Something unexpected has happened: I’ve fallen completely in love with riding my road bike. I thought I was purchasing a training device, but it turns out that I was purchasing a new lifestyle. I suddenly have fancy electrolyte drink mixes and protein shakes and gel blocks. I wash my bibs and jerseys in my kitchen sink and hang them to dry from my bikes. I’ve cut out most processed sugar from my diet, and apparently, try to spend my weekends sweating as much as possible.
Earlier this month, a group of friends and I went up to Dahlonega, GA to ride a route well known to cyclists in the southeast called 3 Gap. There is also a longer, steeper, and more painful route that involves 6 gaps. These Blue Ridge Mountain climbs were included in the Tour de Georgia every year and for good reason.
This was my first mountain ride, and I wasn’t sure what to expect. We arrived bright and early to beat the hobby car drivers and motorcyclists who also love the gaps for their insane turns and steep roaring climbs. The temperature was chilly due to the elevation and for the first climb, Neal’s Gap (elevation 3,097′), I was both shivering and sweating. This concerned me, since I knew we had two more climbs to go. Once we reached the top of Neal’s, though, I felt a little looser and warmed up, and on we rode to Wolfpen.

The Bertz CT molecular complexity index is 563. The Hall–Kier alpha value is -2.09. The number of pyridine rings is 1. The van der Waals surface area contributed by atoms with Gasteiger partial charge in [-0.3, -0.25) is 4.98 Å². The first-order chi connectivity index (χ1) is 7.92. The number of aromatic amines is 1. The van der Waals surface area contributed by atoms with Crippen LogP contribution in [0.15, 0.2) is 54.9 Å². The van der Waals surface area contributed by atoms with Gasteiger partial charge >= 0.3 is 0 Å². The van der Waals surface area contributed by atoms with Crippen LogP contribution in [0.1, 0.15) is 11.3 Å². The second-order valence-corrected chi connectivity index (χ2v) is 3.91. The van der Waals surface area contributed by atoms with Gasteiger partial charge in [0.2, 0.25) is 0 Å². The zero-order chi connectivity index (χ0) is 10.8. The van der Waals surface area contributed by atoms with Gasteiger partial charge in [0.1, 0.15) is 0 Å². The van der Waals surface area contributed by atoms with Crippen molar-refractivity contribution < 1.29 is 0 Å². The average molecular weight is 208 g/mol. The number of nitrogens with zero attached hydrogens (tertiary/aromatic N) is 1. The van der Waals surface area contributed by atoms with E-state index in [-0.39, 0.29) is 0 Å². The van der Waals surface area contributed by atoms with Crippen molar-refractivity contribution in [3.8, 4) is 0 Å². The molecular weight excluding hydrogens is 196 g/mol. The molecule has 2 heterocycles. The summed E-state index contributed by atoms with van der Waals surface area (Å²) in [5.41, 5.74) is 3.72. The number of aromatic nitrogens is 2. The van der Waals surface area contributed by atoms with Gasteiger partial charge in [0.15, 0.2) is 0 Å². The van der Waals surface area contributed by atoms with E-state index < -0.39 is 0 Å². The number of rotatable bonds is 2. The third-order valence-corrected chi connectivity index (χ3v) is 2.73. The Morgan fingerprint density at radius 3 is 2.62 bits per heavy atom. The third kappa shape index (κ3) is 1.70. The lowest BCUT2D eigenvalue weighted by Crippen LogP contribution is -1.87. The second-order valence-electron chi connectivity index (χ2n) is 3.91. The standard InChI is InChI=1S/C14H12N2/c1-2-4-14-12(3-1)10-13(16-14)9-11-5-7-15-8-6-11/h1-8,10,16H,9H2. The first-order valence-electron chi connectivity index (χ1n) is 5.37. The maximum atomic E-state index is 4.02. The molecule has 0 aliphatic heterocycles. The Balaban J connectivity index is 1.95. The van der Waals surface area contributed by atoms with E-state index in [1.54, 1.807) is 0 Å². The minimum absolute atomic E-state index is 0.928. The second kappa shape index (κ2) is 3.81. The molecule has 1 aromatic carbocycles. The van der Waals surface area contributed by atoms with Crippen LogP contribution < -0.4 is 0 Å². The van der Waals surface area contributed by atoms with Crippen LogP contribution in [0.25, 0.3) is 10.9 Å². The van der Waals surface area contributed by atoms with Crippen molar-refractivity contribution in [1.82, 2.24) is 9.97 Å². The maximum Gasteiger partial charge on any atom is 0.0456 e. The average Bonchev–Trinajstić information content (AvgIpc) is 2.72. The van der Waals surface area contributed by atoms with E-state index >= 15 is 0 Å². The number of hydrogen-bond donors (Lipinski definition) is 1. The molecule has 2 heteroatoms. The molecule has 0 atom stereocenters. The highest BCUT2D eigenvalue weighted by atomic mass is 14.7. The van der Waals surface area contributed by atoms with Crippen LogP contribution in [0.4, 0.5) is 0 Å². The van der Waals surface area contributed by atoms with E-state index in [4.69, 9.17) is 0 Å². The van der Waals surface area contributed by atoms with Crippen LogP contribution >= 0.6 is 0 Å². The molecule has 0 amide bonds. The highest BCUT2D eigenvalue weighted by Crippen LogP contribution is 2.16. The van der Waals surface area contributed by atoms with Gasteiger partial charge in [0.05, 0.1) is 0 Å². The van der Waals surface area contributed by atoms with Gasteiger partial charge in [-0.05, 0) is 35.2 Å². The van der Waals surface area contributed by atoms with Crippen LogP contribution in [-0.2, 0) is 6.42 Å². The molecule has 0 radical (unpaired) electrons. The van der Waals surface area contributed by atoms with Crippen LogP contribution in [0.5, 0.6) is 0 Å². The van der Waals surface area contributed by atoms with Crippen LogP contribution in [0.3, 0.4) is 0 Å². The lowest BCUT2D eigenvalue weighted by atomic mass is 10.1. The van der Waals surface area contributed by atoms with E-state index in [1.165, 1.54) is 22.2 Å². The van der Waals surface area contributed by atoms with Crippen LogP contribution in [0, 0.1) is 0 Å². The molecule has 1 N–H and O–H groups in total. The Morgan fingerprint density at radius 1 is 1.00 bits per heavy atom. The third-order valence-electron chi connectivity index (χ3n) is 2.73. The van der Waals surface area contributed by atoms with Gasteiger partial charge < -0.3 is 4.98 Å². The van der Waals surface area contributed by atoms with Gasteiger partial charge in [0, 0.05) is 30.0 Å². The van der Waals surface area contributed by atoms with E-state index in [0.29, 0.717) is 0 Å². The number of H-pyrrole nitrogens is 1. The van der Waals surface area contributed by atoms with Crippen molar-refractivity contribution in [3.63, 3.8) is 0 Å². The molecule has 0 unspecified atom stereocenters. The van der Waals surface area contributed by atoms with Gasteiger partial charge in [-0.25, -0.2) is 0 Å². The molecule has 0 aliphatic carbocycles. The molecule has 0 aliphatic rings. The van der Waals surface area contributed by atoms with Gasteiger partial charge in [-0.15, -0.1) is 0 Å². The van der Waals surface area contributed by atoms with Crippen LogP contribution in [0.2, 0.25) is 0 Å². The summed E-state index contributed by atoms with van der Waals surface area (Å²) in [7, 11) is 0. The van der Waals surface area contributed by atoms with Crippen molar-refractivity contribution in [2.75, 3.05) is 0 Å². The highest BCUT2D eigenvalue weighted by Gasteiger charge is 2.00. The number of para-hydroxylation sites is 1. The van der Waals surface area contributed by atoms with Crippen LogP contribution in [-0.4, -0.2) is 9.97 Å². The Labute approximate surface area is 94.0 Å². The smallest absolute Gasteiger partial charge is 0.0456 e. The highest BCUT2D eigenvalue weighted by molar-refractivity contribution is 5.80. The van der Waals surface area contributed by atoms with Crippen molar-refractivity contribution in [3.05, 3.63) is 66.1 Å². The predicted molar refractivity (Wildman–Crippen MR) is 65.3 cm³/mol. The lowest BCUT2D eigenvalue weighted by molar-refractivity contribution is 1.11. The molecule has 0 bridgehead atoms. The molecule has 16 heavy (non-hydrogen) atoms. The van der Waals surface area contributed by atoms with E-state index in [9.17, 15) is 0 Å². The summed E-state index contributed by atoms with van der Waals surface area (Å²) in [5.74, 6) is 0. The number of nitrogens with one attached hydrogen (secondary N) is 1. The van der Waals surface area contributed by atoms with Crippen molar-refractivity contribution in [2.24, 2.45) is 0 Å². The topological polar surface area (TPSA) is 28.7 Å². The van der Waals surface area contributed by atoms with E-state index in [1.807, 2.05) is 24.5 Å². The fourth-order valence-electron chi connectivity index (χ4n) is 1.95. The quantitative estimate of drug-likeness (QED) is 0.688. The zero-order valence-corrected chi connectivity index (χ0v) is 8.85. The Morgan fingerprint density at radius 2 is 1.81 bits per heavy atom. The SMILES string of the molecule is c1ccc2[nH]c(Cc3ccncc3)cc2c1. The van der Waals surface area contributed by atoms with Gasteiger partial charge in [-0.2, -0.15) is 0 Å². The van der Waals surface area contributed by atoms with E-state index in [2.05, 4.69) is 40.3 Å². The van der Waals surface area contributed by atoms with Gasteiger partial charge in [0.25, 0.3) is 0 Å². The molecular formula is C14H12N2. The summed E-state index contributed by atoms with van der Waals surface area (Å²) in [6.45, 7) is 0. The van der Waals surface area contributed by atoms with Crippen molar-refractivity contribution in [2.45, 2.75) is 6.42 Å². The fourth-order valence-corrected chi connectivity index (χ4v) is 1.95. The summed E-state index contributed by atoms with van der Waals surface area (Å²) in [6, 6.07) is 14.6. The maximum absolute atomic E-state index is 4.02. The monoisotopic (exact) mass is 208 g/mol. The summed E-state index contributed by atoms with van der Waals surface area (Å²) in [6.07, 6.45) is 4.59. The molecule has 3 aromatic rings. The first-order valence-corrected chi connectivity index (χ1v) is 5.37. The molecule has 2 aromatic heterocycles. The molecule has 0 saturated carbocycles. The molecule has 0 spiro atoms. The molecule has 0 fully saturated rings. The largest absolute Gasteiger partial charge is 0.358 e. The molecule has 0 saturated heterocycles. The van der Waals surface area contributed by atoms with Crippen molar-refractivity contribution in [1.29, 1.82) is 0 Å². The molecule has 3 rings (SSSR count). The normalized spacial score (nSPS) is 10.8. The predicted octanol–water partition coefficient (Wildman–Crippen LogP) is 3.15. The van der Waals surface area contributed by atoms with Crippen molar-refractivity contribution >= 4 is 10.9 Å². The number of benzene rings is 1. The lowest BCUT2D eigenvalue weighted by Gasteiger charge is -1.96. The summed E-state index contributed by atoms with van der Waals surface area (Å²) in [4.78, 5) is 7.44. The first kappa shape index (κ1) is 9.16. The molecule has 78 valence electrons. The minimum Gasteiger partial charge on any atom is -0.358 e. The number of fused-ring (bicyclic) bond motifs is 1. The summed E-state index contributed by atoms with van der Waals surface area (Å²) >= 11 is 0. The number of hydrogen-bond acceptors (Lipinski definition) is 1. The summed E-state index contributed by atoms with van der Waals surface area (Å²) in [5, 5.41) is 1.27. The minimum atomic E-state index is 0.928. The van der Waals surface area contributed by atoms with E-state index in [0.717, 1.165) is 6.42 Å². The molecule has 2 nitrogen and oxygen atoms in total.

Wolfpen was more fun to climb albeit more challenging with lots of twists and turns and beautiful scenery. I eventually got dropped by most of the group, but was able to keep one of them in sight for the duration of the climb. I found all sorts of fun mental games to keep my cadence steady and my head up. “Stand up and pedal until I get to that sign!” and “Sit until that rock, then stand until that tree!” …pedal pedal pedal.
Rounding the last turn, I was greated with a sign to confirm I’d reached the top. Hooray! Wolfpen Gap (elevation 3,364′).
Descending Wolfpen was SO MUCH FUN. I had to remind myself to keep my mouth closed and not smile, since there were already bugs flying at me, and I didn’t want a bug flying into my throat at 35+ mph.
After a deer almost ran directly into me (seriously!), we had one more climb, Woody’s Gap. My legs felt great at this point, and it felt like we flew right up the climb. The view at the top was great, and I couldn’t think of anything I’d rather be doing at 10am on a Sunday morning.
I can’t wait to go back and perhaps tackle the climb that makes even grown euro-pros cry: Hogpen (elevation 3,655′, 4% average grade, 2 mile 12% to 14% section!). I’ll be singing the blues the whole way up most likely (literally… apparently that’s one of the mental coping skills I use when climbing). But I know the sense of accomplishment will be amazing!